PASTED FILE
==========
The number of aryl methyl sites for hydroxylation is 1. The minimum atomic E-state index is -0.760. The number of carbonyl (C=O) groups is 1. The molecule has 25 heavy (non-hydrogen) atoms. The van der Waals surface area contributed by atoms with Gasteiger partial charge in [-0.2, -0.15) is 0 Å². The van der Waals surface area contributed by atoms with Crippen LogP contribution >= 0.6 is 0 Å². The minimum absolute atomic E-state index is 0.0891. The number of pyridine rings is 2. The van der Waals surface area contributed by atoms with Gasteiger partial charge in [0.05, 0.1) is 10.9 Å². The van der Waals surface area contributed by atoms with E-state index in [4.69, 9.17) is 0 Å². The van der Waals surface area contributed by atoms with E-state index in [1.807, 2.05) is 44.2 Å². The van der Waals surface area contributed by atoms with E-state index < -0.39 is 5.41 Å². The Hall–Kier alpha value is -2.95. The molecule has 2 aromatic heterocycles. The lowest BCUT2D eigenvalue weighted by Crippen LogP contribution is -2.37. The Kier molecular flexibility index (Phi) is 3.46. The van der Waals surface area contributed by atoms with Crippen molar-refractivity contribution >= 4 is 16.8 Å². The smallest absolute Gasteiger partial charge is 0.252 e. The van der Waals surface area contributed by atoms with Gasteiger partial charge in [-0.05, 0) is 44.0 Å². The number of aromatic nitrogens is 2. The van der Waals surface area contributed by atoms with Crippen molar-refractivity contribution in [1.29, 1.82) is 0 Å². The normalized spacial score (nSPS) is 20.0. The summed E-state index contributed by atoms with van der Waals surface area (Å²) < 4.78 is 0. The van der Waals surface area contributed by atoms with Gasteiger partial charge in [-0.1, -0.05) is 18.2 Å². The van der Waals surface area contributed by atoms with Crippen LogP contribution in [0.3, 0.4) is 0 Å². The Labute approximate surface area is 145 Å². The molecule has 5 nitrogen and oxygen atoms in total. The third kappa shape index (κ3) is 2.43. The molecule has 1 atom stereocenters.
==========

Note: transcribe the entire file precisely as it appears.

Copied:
The number of aryl methyl sites for hydroxylation is 1. The minimum atomic E-state index is -0.760. The number of carbonyl (C=O) groups is 1. The molecule has 25 heavy (non-hydrogen) atoms. The van der Waals surface area contributed by atoms with Gasteiger partial charge in [-0.2, -0.15) is 0 Å². The van der Waals surface area contributed by atoms with Crippen LogP contribution >= 0.6 is 0 Å². The minimum absolute atomic E-state index is 0.0891. The number of pyridine rings is 2. The van der Waals surface area contributed by atoms with Gasteiger partial charge in [0.05, 0.1) is 10.9 Å². The van der Waals surface area contributed by atoms with E-state index in [4.69, 9.17) is 0 Å². The van der Waals surface area contributed by atoms with E-state index in [1.807, 2.05) is 44.2 Å². The van der Waals surface area contributed by atoms with E-state index < -0.39 is 5.41 Å². The Hall–Kier alpha value is -2.95. The molecule has 2 aromatic heterocycles. The lowest BCUT2D eigenvalue weighted by Crippen LogP contribution is -2.37. The Kier molecular flexibility index (Phi) is 3.46. The van der Waals surface area contributed by atoms with Crippen molar-refractivity contribution >= 4 is 16.8 Å². The smallest absolute Gasteiger partial charge is 0.252 e. The van der Waals surface area contributed by atoms with Gasteiger partial charge in [-0.05, 0) is 44.0 Å². The number of aromatic nitrogens is 2. The van der Waals surface area contributed by atoms with Crippen molar-refractivity contribution in [1.29, 1.82) is 0 Å². The normalized spacial score (nSPS) is 20.0. The summed E-state index contributed by atoms with van der Waals surface area (Å²) < 4.78 is 0. The van der Waals surface area contributed by atoms with Gasteiger partial charge in [-0.1, -0.05) is 18.2 Å². The van der Waals surface area contributed by atoms with Crippen LogP contribution in [0.3, 0.4) is 0 Å². The Labute approximate surface area is 145 Å². The molecule has 5 nitrogen and oxygen atoms in total. The third kappa shape index (κ3) is 2.43. The molecule has 1 atom stereocenters.